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Pakistan's Sharif says he'll return home Sept. 10 to challenge Musharraf

Pakistan's Sharif says he'll return home Sept. 10 to challenge Musharraf

An embittered former prime minister promised to return to Pakistan next month to fight what he called a battle against dictatorship and thwart President Gen. Pervez Musharraf's bid to extend his rule.
Nawaz Sharif's comeback would set up a three-cornered fight for power, also involving rival ex-premier Benazir Bhutto, in a front-line state for the war against terrorism.
Sharif vowed Thursday to return on Sept. 10 after seven years in exile to formally start his campaign to oust the military leader.
"The battle lines in Pakistan are clearly drawn: on one side you have the people loyal to democracy ... on the other side are the forces of a dying dictatorship," Sharif told a packed news conference at a west London hotel.
Sharif condemned an agreement that Benazir Bhutto, another exiled former premier, said she was close to finalizing with Musharraf that could see them share power. Bhutto has said she will return by December.
Bhutto claimed Musharraf had agreed to step down as head of the army, ending military rule eight years after the general ousted Sharif in a bloodless coup. Musharraf, however, said Thursday he had made no such decision.
Sharif said he would lead lawmakers in opposing any agreement that prolongs Musharraf's regime.
"Musharraf's uniform is not an issue. The real issue is his illegitimate rule," Sharif said. "This man Musharraf is on his way out. No one should try to rescue him."
The Supreme Court ruled last week that the conservative, secularist Sharif, who has been in exile since 2000, and his politician brother could return to Pakistan.
However, Pakistani government officials have said that Sharif, who insists Musharraf must be removed from both the government and the army, could be re-arrested upon reaching Pakistani soil on charges dating to the 1999 coup.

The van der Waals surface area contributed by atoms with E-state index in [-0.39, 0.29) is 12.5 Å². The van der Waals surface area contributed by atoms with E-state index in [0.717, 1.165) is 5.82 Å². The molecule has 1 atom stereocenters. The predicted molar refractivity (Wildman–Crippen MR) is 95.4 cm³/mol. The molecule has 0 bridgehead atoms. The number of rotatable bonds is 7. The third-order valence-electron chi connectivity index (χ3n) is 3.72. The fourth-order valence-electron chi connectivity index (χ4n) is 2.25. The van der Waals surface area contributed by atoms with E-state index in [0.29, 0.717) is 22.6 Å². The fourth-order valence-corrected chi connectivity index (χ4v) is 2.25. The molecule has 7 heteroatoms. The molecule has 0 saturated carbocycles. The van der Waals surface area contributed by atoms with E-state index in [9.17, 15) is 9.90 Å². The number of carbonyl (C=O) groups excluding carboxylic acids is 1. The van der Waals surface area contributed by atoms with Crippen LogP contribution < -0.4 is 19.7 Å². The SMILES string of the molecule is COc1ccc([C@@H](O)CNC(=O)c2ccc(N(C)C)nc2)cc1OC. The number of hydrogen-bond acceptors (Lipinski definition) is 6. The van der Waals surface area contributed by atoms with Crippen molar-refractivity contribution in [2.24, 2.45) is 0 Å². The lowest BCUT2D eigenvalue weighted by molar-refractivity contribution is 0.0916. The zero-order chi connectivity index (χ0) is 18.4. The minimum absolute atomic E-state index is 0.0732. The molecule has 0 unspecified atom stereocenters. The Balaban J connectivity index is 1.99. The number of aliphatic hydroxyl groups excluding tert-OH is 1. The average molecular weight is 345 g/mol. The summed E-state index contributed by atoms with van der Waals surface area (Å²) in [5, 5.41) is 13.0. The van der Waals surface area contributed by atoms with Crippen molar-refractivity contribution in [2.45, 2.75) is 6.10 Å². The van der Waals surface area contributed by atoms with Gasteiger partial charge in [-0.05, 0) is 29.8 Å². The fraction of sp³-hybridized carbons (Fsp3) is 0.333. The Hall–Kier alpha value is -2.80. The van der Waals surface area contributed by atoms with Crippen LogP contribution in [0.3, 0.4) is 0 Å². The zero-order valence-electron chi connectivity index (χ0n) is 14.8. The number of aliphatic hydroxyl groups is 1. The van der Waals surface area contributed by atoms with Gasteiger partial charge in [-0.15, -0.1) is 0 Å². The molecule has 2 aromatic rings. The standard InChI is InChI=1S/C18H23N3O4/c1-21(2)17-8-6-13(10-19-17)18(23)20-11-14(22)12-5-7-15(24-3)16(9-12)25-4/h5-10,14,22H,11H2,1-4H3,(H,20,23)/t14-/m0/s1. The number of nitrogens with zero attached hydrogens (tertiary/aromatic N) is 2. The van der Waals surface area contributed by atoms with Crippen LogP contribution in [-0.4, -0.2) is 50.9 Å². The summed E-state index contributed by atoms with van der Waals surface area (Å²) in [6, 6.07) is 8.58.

Sharif said he was not afraid of Musharraf's government trying to imprison him again, adding that, in jail, he might become a powerful symbol for the country's opposition.
"I will go to Pakistan. I will launch my struggle, irrespective of if he arrests me or doesn't ... We are not scared of what will happen to us _ we have seen enough of it," he said.
The former prime minister plans to fly to Islamabad shortly before the start of the Muslim holy month of Ramadan, accompanied by senior members of his party and a contingent of mostly foreign journalists. From there, he plans to travel by road to his power base in the east, Lahore.
In downtown Lahore, dozens of Sharif supporters danced and distributed candies to celebrate his announced return. Activists earlier paraded a chained lion _ one of his political symbols _ and chanted "Go, Musharraf, go!"
In comments aired Thursday evening but recorded earlier, Musharraf said he was "confident that we will be able to maintain political stability."
"My election and the election for the National Assembly must be held on time, and there should be no disturbance," he said on state-owned Pakistan Television.
But he also alluded to his emergency powers.
"Martial law or emergency are not the future of Pakistan, but Pakistan comes first," Musharraf said.
Musharraf had vowed to prevent both Bhutto and Sharif from entering Pakistan again, blaming them for corruption and economic problems that nearly bankrupted the country in the 1990s, when each had two turns as prime minister.
But with his support eroding, Musharraf has edged toward an alliance with Bhutto and her moderate Pakistan People's Party so he can be re-elected as a strong civilian president backed by a friendly parliament.
Under the proposed pact, the government would drop corruption cases against Bhutto to allow her to return home and abolish regulations that prevent her from serving a third term as prime minister.
But Sharif's return could trigger political turmoil and upset their calculations.
Sharif controls one of the three main political groupings gearing up for year-end parliamentary elections.
A coalition of Bhutto's Pakistan People's Party and the pro-Musharraf Pakistan Muslim League-Q could emerge victorious.
However, Sharif's PML-N would form the core of an antagonistic opposition bloc able to mobilize sizable street protests.
Sharif had poor relations with Washington when in office in the 1980s _ he authorized Pakistan's first nuclear tests in 1998 _ and is now aligned with Islamist parties who accuse Musharraf of betraying Pakistan's national interests for turning against the Taliban after the 9/11 attacks.
While Bhutto has said that the confidence Musharraf enjoys in the international community and the Pakistan army makes him a factor for stability, Sharif has denounced him as a dictator who has led Pakistan into crisis.


Updated : 2021-04-13 21:43 GMT+08:00